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room and ransacked her work-basket and presses for linen for bandages. When she stole down-stairs again, and listened at the door, there was a sound of voices in the yard.

From the noise he made, it was evi

side told her that the piper was near. | cupboard and made certain that there A shyness came upon her like a shiver, was brandy there. Her father was and she drew her cloak close up to her snoring up-stairs as she stole to her eyes, as if that might hide her. Before she could make out the gaunt, wizened old man, with coal-black face and hands, she knew whom to expect. "Rab Cuick! "Mistress Hay!" Her alert nature threw off its shy-dent that Rab Cuick thought that Tarness. She motioned him to kneel at pow household slept deep. When the other side of her from Broomie- Julia opened the door, Broomielaws' laws, discovering the wound mean- foreman was very terse in describing what had happened, and led the way to the spare bedroom with his load; but Rab, who followed, was loudly apologetic about wakening up Julia at such an untimely hour. He followed the ploughman down again, after a short interview with Julia in the bend of the staircase.


66 It's Broomielaws' tatties you're after, Rab," she said sternly.


I'm lying o' nights at the pithead fire," he grumbled; "but I'm hungry, and not so supple as I used to be, and Broomielaws' tatties

He was fumbling with an excuse, and with a chamois-leather case for his flute, as black as his hands. She felt in her pocket. Two half-crowns lay in it, her only dowry to Leslie, - and she held them up between Rab's eyes and the moon.

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"Go to Broomielaws," she said. "Send one of the bothy-boys to Torrie Town for the doctor, and then rouse the others and bring them on here. You found him here, Rab; and you'll carry him to Tarpow, and waken me up. You understand ?"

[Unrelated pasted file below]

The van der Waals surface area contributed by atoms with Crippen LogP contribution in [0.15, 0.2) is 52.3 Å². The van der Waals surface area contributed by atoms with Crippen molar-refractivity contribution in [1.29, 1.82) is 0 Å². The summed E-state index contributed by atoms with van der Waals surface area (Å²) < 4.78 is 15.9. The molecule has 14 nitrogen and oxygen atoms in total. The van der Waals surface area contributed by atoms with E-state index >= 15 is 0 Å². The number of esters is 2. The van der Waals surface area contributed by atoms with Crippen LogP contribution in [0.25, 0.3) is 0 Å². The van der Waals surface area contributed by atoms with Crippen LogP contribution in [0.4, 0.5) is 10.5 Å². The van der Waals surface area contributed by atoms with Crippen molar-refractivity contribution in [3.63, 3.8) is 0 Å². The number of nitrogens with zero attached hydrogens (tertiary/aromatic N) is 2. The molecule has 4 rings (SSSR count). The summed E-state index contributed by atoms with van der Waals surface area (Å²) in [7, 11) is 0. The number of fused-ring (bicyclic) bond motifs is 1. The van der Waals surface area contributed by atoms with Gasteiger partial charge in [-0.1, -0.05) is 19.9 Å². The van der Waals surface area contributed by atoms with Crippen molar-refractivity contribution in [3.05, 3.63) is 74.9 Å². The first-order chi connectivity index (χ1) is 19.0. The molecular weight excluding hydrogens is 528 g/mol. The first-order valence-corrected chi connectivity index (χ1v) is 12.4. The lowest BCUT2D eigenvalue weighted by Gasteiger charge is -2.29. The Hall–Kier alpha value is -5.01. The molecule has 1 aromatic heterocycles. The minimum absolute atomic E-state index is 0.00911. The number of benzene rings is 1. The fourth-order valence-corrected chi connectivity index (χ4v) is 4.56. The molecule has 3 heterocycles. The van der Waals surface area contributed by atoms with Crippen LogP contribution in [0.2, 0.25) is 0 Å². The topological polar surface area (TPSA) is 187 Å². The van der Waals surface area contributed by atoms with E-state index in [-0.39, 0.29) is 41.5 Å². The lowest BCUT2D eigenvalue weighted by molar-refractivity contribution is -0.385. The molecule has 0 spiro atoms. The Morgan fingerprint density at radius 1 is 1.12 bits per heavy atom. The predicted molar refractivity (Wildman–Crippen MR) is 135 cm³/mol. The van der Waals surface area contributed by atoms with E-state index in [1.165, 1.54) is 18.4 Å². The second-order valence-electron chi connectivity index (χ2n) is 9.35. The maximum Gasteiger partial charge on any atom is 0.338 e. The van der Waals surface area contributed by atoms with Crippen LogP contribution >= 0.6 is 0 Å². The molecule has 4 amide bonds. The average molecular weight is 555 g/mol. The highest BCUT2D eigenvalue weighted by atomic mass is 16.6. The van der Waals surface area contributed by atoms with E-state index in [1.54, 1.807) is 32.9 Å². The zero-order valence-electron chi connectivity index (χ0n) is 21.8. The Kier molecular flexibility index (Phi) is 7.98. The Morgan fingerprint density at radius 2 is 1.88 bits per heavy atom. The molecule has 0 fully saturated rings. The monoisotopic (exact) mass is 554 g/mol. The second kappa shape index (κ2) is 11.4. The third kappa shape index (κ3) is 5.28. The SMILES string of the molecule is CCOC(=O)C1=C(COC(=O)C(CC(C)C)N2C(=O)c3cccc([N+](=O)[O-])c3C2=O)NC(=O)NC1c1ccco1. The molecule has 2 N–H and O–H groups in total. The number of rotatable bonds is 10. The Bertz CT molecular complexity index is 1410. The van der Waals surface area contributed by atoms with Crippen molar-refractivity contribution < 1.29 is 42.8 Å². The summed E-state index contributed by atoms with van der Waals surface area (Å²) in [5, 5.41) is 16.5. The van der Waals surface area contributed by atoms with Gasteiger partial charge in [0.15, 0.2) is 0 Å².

Rab's face was as stolid as the paling-stab when he held out his hand for the half-crowns.

"When you bring this to Tarpow," she said, slipping the coins into her pocket again.

Rab Cuick had been gone some twenty minutes, when the faint sound of voices from Broomielaws came to Julia's ear. As the sound drew near, she could make out that Rab was bellowing unnecessary directions. A break in the clouds discovered him and his following making straight for her; and drawing her cloak round her, she slipped through the hedge, and ran for Tarpow.

When she let herself in everything was quiet. She raked together the red cinders in the fireplace, and set the kettle on them. She looked into the

"There's a receipt, Miss Jooley," he had said, as he pocketed the halfcrowns; and handed her her own handkerchief, smeared with blood and coal-dust.

It was very honorable of Rab, of course; but Julia got hot with chagrin at the act.

Broomielaws was laid upon the bed until the arrival of the doctor. When he came, Julia left him and stepped across the passage into her father's room. Once or twice she was called to minister to the wants of the case, but she did not linger. At length she heard Tarpow and the doctor descend, and by and by her father came up to her.

"You can put them off," he girned. "What? Put what off?" she asked.

"The blinkers," he said, with a snap.

That meant death, and her woman's tears came instinctively; yet a smile, half amused, half scornful, fought with them for a place in her eyes and on her face. To hide their conflict, she turned to the window and pulled aside the blind. The moon lay on the bay, and on the waters beyond it, and with almost spiteful emphasis lit up a little speck of white sail well over to the other side. Evidently Leslie had not

lingered at their tryst a minute behind | If a foreigner were to lecture to his the hour.

countrymen about the river Thames, and were to begin by informing them that he had never been above Greenwich, he might be looked upon as an impostor; and perhaps I am not much better, for I have never been higher up the river than Philæ, six hundred and ten miles above Cairo. For information regarding anything higher up, I must go, like you, to the works of

At the stab to her pride that the discovery gave, the blind dropped from her hand. The next instant she had plucked it aside, as if to scourge her mature sense with the sight of her raw humors. "So that is the end of that," she thought, as she watched the white sail mount to the opposite shore. She would never marry Broomielaws; that had been settled for her. Whether Speke, Baker, Stanley, and our other she ever could have married him was beyond consideration now; yet it seemed to her that it was as likely she should have married him as that she should marry this laddie, who was even now landing on the other side of the Forth. She was a girl when the boy came to her that morning, with the first touch of spring, the harbinger of her womanhood. The boy had sailed away from a woman, years older than himself in knowledge, and ripe in the consciousness of what the world held in store for her. No; she would never marry Teddy. And, indeed, he did not ask her over the Ripon Falls, estimated by again.